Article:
Sathorn Unique Tower, to give it its official name, is an unfinished skyscraper in Bangkok, Thailand. Originally planned as a high-rise apartment block, construction stopped around the turn of the century, most likely due to the Asian Financial Crisis (accounts vary, others link it to a high-society murder trial). However, it is much better known to locals by the more sinister name of ‘Ghost Tower’, and once you go inside it is clear why. Overgrown and flooded balconies with broken railings contrast with the shiny new skyscrapers opposite, while dark stairwells thread the dingy interior of the building, full of helpful graffiti like: “Abandon hope, all ye who enter here,” (in blood red paint). Sunset creates an even more dystopian mood, with views reminiscent of Blade Runner or The Windup Girl – a science-fiction novel set in a future Bangkok full of abandoned skyscrapers.
This is a photo project I started in 2015, towards the end of my six years in Thailand. I was introduced to Ghost Tower by members of my local photography club, and the balconies overlooking the river were indeed often busy with photographers, trying to capture a sunset panorama without interference from building lights behind them. At the time, the tower was also popular with adventurous backpackers and urban explorers. The experience was a bit like hiking a mountain or exploring a cave system, but in the middle of a city. I got a similar sense of exhilaration when I reached the summit, after climbing 47 floors without the benefit of a lift or escalator.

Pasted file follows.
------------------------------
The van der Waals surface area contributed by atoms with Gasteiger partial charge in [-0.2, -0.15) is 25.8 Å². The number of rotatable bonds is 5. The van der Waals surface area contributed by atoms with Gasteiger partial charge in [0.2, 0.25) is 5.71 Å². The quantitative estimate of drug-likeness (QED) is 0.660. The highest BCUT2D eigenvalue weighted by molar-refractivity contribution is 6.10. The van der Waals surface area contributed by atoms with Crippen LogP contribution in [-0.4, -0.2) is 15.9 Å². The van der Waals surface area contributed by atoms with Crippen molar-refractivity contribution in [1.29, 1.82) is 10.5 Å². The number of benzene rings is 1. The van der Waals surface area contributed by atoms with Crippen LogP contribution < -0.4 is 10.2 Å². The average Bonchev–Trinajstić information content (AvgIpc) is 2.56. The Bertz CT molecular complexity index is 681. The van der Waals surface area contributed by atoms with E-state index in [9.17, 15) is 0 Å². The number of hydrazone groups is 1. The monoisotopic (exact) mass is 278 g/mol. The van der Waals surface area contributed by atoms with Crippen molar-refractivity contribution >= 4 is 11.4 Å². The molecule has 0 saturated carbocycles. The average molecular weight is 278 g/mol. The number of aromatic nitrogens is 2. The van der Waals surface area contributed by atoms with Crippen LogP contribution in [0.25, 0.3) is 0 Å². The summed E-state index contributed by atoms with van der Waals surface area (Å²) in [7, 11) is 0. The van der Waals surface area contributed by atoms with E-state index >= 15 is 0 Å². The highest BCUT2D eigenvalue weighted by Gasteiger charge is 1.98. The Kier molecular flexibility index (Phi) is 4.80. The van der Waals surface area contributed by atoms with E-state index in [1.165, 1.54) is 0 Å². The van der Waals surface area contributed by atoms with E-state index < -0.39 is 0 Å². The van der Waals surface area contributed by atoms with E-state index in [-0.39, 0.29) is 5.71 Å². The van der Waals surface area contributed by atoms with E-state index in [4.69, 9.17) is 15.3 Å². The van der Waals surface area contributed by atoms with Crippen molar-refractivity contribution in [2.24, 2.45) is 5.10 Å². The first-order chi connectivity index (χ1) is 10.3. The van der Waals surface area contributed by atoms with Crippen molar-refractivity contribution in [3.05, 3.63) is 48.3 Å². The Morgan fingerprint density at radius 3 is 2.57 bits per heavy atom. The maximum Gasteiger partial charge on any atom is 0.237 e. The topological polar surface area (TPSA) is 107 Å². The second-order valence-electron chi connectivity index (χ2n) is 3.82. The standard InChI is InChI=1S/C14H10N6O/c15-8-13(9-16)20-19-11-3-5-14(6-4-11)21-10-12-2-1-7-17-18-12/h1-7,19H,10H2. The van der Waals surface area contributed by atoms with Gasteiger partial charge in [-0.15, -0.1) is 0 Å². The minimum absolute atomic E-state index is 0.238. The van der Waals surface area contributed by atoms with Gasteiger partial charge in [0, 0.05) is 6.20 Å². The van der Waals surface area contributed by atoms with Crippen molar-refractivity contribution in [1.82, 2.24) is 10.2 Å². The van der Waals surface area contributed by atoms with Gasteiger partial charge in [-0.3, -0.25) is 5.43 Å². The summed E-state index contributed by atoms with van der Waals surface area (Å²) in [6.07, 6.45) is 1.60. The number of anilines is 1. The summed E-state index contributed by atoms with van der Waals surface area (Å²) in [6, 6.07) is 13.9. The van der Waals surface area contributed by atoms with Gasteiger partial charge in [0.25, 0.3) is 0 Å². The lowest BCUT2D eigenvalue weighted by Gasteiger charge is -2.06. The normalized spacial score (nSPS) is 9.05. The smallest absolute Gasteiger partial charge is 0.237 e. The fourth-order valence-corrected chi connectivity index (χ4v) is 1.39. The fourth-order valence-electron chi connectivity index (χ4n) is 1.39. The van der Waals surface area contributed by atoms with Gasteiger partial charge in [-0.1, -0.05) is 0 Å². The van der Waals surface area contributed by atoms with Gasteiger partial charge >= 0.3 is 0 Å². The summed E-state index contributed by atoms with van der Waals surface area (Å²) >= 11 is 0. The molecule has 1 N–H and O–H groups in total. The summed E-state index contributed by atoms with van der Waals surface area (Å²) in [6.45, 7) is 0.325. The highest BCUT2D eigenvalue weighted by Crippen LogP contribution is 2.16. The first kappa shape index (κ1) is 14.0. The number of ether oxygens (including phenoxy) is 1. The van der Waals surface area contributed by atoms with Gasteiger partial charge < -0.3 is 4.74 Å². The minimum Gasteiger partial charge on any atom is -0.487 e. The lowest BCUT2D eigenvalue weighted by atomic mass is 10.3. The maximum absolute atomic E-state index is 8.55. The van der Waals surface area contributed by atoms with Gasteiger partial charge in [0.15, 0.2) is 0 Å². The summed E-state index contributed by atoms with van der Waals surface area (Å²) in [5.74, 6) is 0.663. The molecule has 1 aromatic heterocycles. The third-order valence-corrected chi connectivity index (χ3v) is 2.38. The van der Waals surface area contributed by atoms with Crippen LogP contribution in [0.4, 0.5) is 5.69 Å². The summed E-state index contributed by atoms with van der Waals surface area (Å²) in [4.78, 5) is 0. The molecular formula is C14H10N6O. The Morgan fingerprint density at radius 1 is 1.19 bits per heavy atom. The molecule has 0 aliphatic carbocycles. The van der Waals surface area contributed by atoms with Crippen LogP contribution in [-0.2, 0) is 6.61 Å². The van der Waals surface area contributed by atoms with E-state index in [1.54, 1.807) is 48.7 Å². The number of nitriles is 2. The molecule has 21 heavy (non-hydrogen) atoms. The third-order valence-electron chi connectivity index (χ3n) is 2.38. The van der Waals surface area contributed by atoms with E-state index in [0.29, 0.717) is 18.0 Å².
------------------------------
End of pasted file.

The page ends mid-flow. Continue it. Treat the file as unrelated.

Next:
I visited Ghost Tower three times, with a slightly different group of friends each time. Officially, the building was closed to the public, but in practice it was usually open to anyone who turned up with a torch, sensible shoes and 1,000 baht (£25). One time, the guards had even installed lights in the stairwell, set up a register of people going in and out, and gave out an emergency contact number. These were all sensible precautions – the building was fairly complete until about two thirds of the way up, but on the upper levels there were entire walls and floors missing, so you really had to watch your step. Here are some of my favourite photos from the three visits:
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